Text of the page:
Volume 41 (1999)
Women’s Education in Early Modern Europe. A History, 1500-1800,
edited by Barbara J. Whitehead. NY: Garland Press, 1999.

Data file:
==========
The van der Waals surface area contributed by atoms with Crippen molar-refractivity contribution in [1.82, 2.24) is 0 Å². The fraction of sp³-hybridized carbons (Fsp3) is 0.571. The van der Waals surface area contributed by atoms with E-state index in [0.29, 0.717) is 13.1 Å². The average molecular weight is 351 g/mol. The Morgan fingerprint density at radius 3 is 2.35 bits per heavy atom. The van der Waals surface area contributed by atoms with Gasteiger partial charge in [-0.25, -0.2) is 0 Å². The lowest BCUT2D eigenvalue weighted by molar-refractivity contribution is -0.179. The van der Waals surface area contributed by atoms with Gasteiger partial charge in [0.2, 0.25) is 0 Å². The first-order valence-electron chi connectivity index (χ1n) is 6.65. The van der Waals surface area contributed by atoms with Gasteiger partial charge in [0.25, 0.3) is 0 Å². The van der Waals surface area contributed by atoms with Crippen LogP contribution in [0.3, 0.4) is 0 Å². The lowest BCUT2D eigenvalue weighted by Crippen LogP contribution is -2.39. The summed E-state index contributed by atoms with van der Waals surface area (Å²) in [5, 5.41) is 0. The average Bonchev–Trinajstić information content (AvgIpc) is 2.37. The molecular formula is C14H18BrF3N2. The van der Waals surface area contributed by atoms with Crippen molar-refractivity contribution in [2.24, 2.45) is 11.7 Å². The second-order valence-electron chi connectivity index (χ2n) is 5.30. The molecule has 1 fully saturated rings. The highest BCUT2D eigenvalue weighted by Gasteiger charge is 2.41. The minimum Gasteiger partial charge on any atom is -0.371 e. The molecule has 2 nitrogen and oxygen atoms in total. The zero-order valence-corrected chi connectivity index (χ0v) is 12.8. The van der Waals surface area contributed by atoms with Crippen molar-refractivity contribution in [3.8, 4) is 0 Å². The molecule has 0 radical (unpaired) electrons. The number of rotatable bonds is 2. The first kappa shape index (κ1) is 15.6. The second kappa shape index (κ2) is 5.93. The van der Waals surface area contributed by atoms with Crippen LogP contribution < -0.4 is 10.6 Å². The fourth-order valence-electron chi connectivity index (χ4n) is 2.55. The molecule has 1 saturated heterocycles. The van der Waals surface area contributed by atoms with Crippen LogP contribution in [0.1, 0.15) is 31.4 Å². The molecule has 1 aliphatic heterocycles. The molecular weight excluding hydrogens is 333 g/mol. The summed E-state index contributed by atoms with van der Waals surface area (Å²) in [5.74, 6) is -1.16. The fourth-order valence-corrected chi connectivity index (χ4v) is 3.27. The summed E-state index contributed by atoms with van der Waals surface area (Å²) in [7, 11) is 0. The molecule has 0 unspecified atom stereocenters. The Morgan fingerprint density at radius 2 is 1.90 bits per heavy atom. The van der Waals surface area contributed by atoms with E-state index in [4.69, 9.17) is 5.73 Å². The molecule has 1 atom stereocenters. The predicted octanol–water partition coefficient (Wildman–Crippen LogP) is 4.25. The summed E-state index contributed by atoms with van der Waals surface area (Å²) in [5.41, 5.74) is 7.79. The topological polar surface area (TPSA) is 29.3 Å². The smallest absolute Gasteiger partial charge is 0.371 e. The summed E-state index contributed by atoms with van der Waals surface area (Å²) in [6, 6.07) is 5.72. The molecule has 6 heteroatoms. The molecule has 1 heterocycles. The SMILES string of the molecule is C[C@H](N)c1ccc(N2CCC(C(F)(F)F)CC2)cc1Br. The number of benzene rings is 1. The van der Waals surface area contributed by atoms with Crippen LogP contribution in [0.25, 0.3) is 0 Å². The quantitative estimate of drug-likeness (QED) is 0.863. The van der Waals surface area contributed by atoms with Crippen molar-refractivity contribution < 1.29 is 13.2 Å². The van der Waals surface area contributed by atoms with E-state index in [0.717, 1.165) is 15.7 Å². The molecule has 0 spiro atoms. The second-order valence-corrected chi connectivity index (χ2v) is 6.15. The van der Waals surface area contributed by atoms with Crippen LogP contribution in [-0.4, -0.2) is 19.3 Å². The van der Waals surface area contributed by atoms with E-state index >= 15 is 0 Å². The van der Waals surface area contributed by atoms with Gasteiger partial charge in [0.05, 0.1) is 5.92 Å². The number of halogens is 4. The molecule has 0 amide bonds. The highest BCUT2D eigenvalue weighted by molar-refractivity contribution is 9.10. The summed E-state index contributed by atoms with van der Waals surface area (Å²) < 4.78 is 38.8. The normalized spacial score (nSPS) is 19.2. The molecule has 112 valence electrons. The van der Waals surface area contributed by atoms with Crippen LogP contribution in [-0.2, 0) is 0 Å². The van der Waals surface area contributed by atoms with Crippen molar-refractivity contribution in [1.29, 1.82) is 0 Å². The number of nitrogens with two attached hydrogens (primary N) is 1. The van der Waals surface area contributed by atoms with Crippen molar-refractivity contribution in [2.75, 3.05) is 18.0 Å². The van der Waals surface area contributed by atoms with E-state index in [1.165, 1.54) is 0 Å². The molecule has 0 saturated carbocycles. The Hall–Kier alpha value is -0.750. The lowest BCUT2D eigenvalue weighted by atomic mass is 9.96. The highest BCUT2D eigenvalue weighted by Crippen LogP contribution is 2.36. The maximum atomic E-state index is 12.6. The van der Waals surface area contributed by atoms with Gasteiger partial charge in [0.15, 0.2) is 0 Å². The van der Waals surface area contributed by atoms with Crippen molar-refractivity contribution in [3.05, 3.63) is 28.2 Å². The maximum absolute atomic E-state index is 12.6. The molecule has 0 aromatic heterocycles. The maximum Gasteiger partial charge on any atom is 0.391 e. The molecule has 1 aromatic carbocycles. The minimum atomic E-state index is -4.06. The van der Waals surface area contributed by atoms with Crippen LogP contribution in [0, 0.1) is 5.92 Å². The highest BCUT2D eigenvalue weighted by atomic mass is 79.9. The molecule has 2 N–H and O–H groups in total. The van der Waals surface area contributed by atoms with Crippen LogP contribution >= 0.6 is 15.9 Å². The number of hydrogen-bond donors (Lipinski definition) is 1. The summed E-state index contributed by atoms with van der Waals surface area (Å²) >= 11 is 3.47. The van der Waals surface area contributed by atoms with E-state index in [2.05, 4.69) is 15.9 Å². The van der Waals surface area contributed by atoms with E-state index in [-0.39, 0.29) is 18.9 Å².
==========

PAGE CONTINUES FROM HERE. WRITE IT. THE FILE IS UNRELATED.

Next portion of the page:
An explosion of studies in social history in the 1960s and 1970s spurred a renewed interest in the history of education as well. Works by Paul Grendler on Italy, Joann Hoeppner Moran and Nicholas Orme on England, and George Huppert on France explore the nature of pre-university education in early modern Europe. They have clearly delineated the impact of humanism on early modern education. In the 1970s, in the wake of Joan Kelly-Gadol’s seminal essay “Did Women Have a Renaissance?” scholars such as Margaret King, Lisa Jardine, and Phyllis Stock sought to acknowledge and understand educated women in the European past. These learned ladies were exceptional women, shut out of the learning establishment — thus corroborating Kelly-Gadol’s thesis that the Renaissance brought few opportunities for women. The collection of essays in Women’s Education in Early Modern Europe. A History 1500-1800 (NY: Garland Press, 1999), edited by Barbara Whitehead, is not merely another look at the exceptionally educated women of early modern Europe; rather, these essays seek to challenge the very notion or definition of education. “Each essay in this book,” claims Whitehead, “contributes to the redefinition of the subject of the history of education: education is to accomplish a social task, to define the worth, value, and responsibility of the individual in society” (xv). Collectively, these essays clearly demonstate that looking at education from a narrow humanistic definition is to miss much of the picture; education is a part of a process of socialization. While important in themselves, earlier studies of exceptional women who excelled in learning the humanist curriculum fail to explore such questions as: How were women prepared to fill their lives in society? Where did they learn proper manners and behavior? If frequently excluded from formal schools, by what methods were women taught these manners? This book is successful in addressing such questions and stressing the various opportunities for education that early modern women had available to them.